We're collecting together information about spacers: what to use, hygiene, educational resources and so on.
Here's a start - please add resources (research, weblinks, tips) that you are aware of:
From Justin R Ortiz MD, MS, Assistant Professor of Medicine & Global Health, University of Washington, Associate Director, International Respiratory and Severe Illness Center (INTERSECT), Division of Pulmonary and Critical Care Medicine, University of Washington Medical Center:
- WHO slideset that includes cleaning recommendations Processing Medical Devices in Settings with Limited Resources: http://webbertraining.com/files/library/docs/392.pdf
- " A colleague who works in Kenya wrote: In Kenya we clean spacers by washing in warm soapy water, followed by a dilute bleach solution and then air drying. Colleagues in South Africa skip the warm soapy water wash and just goes straight for the dilute bleach wash. When I asked how much bleach, I got this response: A 0.5% solution should be fine. Bleach in the States comes as 5% sodium hypochlorite (so you would make a 1:10 dilution) but this varies by country so you will need to find out what is locally available and work out the appropriate dilution."
- "Less germane to austere settings would be this guidance from the US government and other organizations working in wealthier settings:
- Processing the Ipas MVA Plus® Aspirator and Ipas EasyGrip® Cannulae - www.ipas.org
- Draft Guidance for Industry and FDA Staff Processing/Reprocessing Medical Devices in Health Care Settings: Validation Methods and Labeling: http://www.fda.gov/downloads/MedicalDevices/DeviceRegulationandGuidance/GuidanceDocuments/UCM253010.pdf and http://www.fda.gov/MedicalDevices/DeviceRegulationandGuidance/ReprocessingofReusableMedicalDevices/default.htm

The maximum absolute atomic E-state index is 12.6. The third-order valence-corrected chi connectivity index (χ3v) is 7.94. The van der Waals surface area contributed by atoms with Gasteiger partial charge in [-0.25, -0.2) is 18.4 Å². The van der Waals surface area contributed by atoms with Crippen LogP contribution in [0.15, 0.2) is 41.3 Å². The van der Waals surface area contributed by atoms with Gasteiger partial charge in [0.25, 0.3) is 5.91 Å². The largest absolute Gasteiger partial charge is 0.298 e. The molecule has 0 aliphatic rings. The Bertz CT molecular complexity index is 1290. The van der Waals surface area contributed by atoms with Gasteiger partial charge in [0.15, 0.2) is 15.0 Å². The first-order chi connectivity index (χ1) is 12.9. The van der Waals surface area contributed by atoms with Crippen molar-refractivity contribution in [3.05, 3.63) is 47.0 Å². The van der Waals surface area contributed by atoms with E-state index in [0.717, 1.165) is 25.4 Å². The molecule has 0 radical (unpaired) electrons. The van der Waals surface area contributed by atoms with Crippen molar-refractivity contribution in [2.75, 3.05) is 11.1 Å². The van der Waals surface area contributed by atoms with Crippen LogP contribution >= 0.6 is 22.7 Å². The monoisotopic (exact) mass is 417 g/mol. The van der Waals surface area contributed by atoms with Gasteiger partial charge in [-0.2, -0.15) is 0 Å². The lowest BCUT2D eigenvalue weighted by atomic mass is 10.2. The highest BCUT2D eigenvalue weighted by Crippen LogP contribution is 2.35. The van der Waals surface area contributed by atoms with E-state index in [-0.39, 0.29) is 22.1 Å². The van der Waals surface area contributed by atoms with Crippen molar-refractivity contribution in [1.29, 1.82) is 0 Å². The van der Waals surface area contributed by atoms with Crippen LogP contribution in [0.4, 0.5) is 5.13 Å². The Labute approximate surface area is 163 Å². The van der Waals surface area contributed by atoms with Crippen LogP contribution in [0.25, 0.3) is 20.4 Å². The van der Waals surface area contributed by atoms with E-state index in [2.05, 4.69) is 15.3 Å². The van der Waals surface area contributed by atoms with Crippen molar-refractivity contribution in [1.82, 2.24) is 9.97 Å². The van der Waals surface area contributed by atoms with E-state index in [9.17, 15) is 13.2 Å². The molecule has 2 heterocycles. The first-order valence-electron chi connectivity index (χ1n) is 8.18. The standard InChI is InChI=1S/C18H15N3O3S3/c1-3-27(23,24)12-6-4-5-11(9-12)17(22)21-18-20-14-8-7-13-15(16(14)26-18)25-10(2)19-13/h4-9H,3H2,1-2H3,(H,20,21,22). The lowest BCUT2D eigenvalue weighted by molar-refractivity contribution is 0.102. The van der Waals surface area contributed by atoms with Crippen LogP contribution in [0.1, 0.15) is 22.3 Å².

- APPENDIX A. Overview of Reusable Medical Device Reprocessing http://www.fda.gov/MedicalDevices/DeviceRegulationandGuidance/GuidanceDocuments/ucm252999.htm
- AAMI Reprocessing http://www.aami.org/publications/summits/2011_Reprocessing_Summit_publication.pdf
- Two publications:
Randomised controlled trial of the efficacy of a metered dose inhaler with bottle spacer for bronchodilator treatment in acute lower airway obstruction
H J Zar, S Streun, M Levin, E G Weinberg, G H Swingler
Arch Dis Child 2007;92:142–146. doi: 10.1136/adc.2006.101642
Accepted 1 August 2006
Correspondence to: Professor H Zar, Red Cross War Memorial Children’s Hospital, University of Cape Town, 5th floor ICH Building, Rondebosch 7700, Cape Town, South Africa; hzar@ ich.uct.ac.za
Background: Inhaled bronchodilator treatment given via a metered dose inhaler (MDI) and spacer is optimal for relief of bronchoconstriction. Conventional spacers are expensive or unavailable in developing countries, but there is little information on the efficacy of low-cost spacers in young children. Objective: To compare the response to bronchodilator treatment given via a conventional or a low-cost bottle spacer